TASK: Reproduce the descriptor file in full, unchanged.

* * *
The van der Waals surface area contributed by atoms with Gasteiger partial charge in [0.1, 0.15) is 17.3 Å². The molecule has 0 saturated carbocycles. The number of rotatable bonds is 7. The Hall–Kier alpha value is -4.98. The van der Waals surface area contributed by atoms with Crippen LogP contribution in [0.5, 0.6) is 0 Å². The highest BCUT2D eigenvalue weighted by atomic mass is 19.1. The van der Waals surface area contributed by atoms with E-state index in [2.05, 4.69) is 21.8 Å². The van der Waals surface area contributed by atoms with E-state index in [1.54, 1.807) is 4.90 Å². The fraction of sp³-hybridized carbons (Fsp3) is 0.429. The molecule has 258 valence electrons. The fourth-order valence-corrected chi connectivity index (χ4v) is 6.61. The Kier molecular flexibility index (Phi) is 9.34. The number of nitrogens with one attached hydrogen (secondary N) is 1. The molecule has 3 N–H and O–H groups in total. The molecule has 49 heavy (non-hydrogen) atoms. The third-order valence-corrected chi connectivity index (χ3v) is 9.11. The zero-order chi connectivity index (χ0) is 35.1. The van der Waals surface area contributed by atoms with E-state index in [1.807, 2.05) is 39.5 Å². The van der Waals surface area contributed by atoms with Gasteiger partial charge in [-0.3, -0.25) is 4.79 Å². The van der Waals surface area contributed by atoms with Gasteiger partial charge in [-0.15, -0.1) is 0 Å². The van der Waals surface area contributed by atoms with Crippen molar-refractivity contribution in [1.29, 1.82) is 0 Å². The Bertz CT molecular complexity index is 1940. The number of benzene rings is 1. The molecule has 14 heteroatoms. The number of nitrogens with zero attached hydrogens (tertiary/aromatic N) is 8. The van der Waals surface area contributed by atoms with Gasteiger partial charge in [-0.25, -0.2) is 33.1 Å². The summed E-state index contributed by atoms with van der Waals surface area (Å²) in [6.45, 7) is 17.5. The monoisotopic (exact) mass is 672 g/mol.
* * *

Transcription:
The van der Waals surface area contributed by atoms with Gasteiger partial charge in [0.1, 0.15) is 17.3 Å². The molecule has 0 saturated carbocycles. The number of rotatable bonds is 7. The Hall–Kier alpha value is -4.98. The van der Waals surface area contributed by atoms with Crippen LogP contribution in [0.5, 0.6) is 0 Å². The highest BCUT2D eigenvalue weighted by atomic mass is 19.1. The van der Waals surface area contributed by atoms with E-state index in [2.05, 4.69) is 21.8 Å². The van der Waals surface area contributed by atoms with E-state index in [1.54, 1.807) is 4.90 Å². The fraction of sp³-hybridized carbons (Fsp3) is 0.429. The molecule has 258 valence electrons. The fourth-order valence-corrected chi connectivity index (χ4v) is 6.61. The Kier molecular flexibility index (Phi) is 9.34. The number of nitrogens with one attached hydrogen (secondary N) is 1. The molecule has 3 N–H and O–H groups in total. The molecule has 49 heavy (non-hydrogen) atoms. The third-order valence-corrected chi connectivity index (χ3v) is 9.11. The zero-order chi connectivity index (χ0) is 35.1. The van der Waals surface area contributed by atoms with E-state index in [1.807, 2.05) is 39.5 Å². The van der Waals surface area contributed by atoms with Gasteiger partial charge in [-0.3, -0.25) is 4.79 Å². The van der Waals surface area contributed by atoms with Gasteiger partial charge in [-0.15, -0.1) is 0 Å². The van der Waals surface area contributed by atoms with Crippen molar-refractivity contribution in [1.29, 1.82) is 0 Å². The Bertz CT molecular complexity index is 1940. The number of benzene rings is 1. The molecule has 14 heteroatoms. The number of nitrogens with zero attached hydrogens (tertiary/aromatic N) is 8. The van der Waals surface area contributed by atoms with Gasteiger partial charge in [-0.25, -0.2) is 33.1 Å². The summed E-state index contributed by atoms with van der Waals surface area (Å²) in [6.45, 7) is 17.5. The monoisotopic (exact) mass is 672 g/mol.